In August I gave the coalition government's record on family policy a C-. Definitely room for substantial improvement.
So as party conferences take place this autumn (albeit in the shadow of the Scottish referendum), what could the next government do to make life easier for families and carers?
A baby boom and an ageing population mean that more families need childcare and/or eldercare services but public spending cuts mean fewer places and less support while families pick up caring themselves or rising bills for care. Women and families have borne the brunt of cuts in services and financial support, and women aged 50-75 are increasingly being expected to care for older and younger relatives and work at the same time.
This squeeze on families is regularly reported to Good Care Guide by parents and carers finding it harder to balance work and care. Childcare services for example have not responded to the changing world of work where many parents' hours are no longer 9-5 and contracts are often zero hours.
I would urge the next government to be bold and ambitious for families. Supporting children in the early years and enabling women to work are two key building blocks for a national prevention strategy.
But the next government also needs to think 'all ages' - families increasingly are four or five generations and family policy needs to reflect the reality of our ageing population, rather than just a two dimensional parents/children approach. Families need action across the life course and for the whole family.
So in the spirit of ambition, here are five proposals:
1) Developing universal childcare and social care - this needs to be properly funded and won't be cheap but it will have a huge payback to families and our wider society. There are lots of ways to pay for universal care from national insurance and income tax to pension tax relief or a wealth/estate tax. It's about fair tax paying for fair care and sharing the costs across society - rather than some families being faced with a 'dementia tax'.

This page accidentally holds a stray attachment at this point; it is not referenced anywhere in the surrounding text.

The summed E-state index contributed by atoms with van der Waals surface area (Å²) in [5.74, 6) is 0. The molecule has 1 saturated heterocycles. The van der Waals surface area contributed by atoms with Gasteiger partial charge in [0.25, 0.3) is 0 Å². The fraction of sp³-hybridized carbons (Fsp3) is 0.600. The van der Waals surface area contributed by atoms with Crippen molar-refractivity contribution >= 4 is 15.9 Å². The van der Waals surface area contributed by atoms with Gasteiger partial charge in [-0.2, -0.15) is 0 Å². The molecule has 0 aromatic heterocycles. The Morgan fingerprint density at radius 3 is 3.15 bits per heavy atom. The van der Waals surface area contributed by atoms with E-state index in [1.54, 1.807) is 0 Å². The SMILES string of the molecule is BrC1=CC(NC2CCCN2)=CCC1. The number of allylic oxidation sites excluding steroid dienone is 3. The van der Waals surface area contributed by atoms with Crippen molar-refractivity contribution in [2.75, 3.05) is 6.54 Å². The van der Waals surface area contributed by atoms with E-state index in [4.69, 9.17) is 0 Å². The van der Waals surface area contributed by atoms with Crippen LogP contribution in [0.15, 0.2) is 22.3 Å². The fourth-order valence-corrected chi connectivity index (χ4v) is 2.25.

2) Transforming workplace culture so that the right to flexible working really does become the norm for all, including parents and carers. This needs to be coupled with more recognition by employers of grandparents and men in caring roles with proper grandparental and paternity leave policies.
3) Introducing an entitlement to 'adjustment leave' to help family members including carers and grandparents who are working to take time out to deal with a family crisis. Often it's these emergencies which make working and caring difficult. Government could legislate for this swiftly and it would be a really popular step forward.
4) Supporting a range of housing measures would help families to lead better, more independent lives - from building more homes to creating more options for older people and encouraging downsizing and homesharing. The increase in multigenerational households with three generations living together under one roof reflects the housing, care and income pressures on families.
5) Promoting intergenerational equality - tackling the housing crisis is a key step to helping younger families get a home. Working longer needs to be accompanied by fair taxes on older workers and on wealth and real apprenticeships for young people. Universal care at the start and the end of life would also reduce pressure on grandparents and share the costs fairly.
Which party will put families and all generations first? The answers will become more evident in the next three weeks.